Lipbone Redding jazzes up a Goodrich weekend

Less than two weeks after its opening, Goodrich Hall has come alive once again with the sounds of good, live music. Saturday night was a classy showcase prepared by Dodd Neighborhood, complete with wine, cheese and a performer with an uncommon name and even more uncommon talent. Lipbone Redding’s jazz-blues-funk mélange and sly humor made for a rollicking good time for all who were in attendance.

Redding’s unusual moniker comes from his ability to imitate a trombone sound using only his lips, and occasionally a wineglass as a “mute.” His background is a Cinderella story of sorts. Born in North Carolina, he came to New York City to produce events for the Museum of Sound Recording and soon began to play as a subway musician.

After earning enough money from busking to fly to South America and work with a multitude of artists and folk musicians, he crisscrossed America in a camper, traveled the Ganges through India and up into the Himalayas while studying Indian classical music. He then traveled extensively throughout the music festivals and nightclubs of Europe, finally returning to New York in 2005 to play regular gigs throughout the town.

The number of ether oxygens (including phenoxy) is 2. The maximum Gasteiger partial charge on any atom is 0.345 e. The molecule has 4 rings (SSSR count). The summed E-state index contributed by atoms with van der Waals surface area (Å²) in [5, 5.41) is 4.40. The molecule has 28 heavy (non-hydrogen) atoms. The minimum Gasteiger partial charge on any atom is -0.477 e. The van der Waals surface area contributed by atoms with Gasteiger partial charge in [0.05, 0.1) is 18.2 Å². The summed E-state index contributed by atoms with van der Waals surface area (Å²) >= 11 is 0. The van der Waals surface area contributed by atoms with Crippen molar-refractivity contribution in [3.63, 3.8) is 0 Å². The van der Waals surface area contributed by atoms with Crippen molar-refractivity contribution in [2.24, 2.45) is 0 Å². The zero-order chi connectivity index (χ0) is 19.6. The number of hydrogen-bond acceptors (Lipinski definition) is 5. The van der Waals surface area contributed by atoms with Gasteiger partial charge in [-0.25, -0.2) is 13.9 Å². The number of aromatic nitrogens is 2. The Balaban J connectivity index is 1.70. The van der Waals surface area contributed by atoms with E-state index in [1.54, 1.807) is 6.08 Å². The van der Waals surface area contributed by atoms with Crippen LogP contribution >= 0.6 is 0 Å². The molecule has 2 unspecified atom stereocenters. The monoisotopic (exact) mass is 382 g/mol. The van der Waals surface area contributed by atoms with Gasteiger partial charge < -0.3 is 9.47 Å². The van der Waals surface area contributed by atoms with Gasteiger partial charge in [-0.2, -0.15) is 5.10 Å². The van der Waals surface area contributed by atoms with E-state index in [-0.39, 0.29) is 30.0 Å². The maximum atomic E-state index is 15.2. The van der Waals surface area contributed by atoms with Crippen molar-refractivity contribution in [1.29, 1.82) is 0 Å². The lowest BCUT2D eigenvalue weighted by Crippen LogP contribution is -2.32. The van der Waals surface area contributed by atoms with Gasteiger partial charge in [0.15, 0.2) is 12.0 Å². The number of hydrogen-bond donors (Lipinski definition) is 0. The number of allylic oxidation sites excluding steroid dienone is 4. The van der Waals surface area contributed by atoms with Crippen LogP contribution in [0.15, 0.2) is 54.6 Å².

Redding arrived on the scene with his “orchestra,” consisting of drummer Rich Zukor and bassist Jeff Eyrich, to a rapidly filling house. He wore a smart bowler hat with feather and a brown vest over a blue oxford shirt. The rosy light of the stage and the arrangement of couches and small tables provided an intimate feel.

Shortly after eight, Redding began his set, joking around with the audience in a good-natured, gravelly voice that he had been told that this was a “community college,” then launching right into a bluesy song he affectionately explained was about his neighborhood in the Bronx.

He did not showcase his famed mouth skill until after the first song, when he took a break to play a trombone solo using only his mouth and a wineglass, garnering laughs and appreciative applause. Redding went on to use his instrument to solo in his subsequent sets.

Laying out a funk-laden beat was his forte; at times, his between-set ramblings about dogs and tanning salons were more cryptic than comedic, and his humor dipped into the cliché. However, the lively and engaging presence that he brought to the stage never failed, and the music, a feel-good blend of swing, blues and funk, stood on its own.

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